Vol.X No.VIII Pg.5
October 1973

"B'twixt Saddle & Ground"

Robert F. Turner

"Yep," an old-timer tells me; "the light hit him, and he was converted b'twixt the saddle and the ground."

Believe it or not, we are talking about the conversion of Saul (later the Apostle Paul) not a western movie. No amount of Bible reading can change my friend's conception either. With him it is "b'twixt Saddle and ground" or nothing. I try to tell him the Bible says nothing about a saddle, but he replies, "Any fool knows he'd have a saddle on his horse." I surely hate to admit that this fool can't even find the horse.

The text is in triplicate: Acts 9:1-18 22:1-16 26:12-20; and one must assemble the facts from each account to get the full story.

It pleased God to make Paul an Apostle (Gal. 2:15) and this required witnessing the resurrected Lord. Paul did not see Him at the "due" time, i.e., before the ascension; (1 Cor. 15:4-10) but the Lord appeared unto him to make him "a minister and a witness," not to save him. (26:16)

The Lord spoke to Paul, not to assure him of salvation, but to send him to one who would tell him what to do. (9:6 22:10) This does not refer to his preaching mission, for Jesus had already told him of this. (26:17f)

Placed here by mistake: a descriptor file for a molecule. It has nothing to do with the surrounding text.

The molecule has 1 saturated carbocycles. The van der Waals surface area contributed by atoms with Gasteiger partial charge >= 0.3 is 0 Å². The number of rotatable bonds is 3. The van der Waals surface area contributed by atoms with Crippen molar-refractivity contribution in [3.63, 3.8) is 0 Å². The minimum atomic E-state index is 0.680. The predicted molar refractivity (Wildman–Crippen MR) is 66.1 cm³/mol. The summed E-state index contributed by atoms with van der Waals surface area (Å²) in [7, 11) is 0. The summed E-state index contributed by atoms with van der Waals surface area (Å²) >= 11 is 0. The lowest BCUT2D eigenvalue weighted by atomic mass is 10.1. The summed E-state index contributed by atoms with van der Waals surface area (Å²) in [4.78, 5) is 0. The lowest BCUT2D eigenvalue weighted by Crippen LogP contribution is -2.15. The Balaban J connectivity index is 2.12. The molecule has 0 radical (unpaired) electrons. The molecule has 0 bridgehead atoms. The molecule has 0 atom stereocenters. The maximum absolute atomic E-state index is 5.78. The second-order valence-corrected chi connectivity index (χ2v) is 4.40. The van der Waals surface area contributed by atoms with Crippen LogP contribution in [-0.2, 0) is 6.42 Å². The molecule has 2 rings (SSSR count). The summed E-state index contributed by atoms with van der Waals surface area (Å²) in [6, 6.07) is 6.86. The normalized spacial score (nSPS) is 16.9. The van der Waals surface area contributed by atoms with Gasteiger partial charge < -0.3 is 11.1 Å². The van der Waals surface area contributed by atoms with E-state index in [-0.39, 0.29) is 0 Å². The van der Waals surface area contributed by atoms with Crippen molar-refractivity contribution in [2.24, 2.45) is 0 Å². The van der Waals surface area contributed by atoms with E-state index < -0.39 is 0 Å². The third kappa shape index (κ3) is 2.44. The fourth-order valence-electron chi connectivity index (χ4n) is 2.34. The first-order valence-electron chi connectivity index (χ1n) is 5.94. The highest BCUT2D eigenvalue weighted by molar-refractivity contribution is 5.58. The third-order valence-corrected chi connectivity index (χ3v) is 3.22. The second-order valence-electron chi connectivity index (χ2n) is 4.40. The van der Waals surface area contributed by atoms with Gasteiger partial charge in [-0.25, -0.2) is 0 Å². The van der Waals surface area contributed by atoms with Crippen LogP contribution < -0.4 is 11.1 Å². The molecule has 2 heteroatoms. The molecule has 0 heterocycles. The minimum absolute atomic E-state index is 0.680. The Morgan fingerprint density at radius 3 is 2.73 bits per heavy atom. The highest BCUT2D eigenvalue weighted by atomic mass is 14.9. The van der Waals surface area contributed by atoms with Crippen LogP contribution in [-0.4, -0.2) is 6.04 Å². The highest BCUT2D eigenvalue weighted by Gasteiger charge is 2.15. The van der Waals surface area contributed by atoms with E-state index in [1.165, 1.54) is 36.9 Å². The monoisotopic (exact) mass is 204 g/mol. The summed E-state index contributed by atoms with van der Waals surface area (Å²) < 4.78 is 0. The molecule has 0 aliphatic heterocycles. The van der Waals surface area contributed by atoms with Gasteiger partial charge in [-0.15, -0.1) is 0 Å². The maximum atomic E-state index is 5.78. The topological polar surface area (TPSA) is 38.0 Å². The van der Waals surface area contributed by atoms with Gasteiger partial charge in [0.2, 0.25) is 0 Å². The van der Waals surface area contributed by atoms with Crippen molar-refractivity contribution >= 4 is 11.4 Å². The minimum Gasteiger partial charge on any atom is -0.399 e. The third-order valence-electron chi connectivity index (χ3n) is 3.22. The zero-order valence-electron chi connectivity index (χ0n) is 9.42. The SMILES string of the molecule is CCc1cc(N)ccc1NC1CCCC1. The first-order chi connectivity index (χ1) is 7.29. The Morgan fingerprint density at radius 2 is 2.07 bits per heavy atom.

Some say the light, the appearance of the Lord, the voice, etc., all are assurances that Saul's (Paul's) sins were forgiven. If so, he is the most dejected and sorrowing "saved" man of history. "He was three days without sight, and neither did eat nor drink." (Acts 9:9) During this time he was praying. (9:11) And Ananias said, "arise, and be baptized, and wash away thy sins, calling on the name of the Lord." Even the old-timer should admit this is hardly the thing to say to one who is saved— with sins forgiven. (The old-timer is quiet at this point.)

Saul's conversion, like others in the early days of the church, was surrounded by circumstances related to the times. Because of his appointment as an Apostle, there are elements in the account not directly a part of the conversion itself. Remove these, and his conversion was not unlike any other "turning to the Lord" recorded in New Testament history.

He had to learn of the Lord, (note Acts 7:58); believe in Him, repent of past sins, and obey Him in baptism. He placed his trust in Christ and the salvation made possible by His death; and this faith was such as to lead him to "obey from the heart that form of doctrine" (the death, burial, and resurrection) "being then made free from sins—." (Rom. 6:16-18, 3-5)

Remember, it was this same Paul who wrote Rom. 6:3-f. "so many of us as were baptized into Jesus Christ were baptized into his death."

But my friend, the old-timer, is not yet convinced. "Don't talk to me about baptism," he shouts. "How in this wide world are you going to baptize a horse??"

Hmm! I'm going to study on that.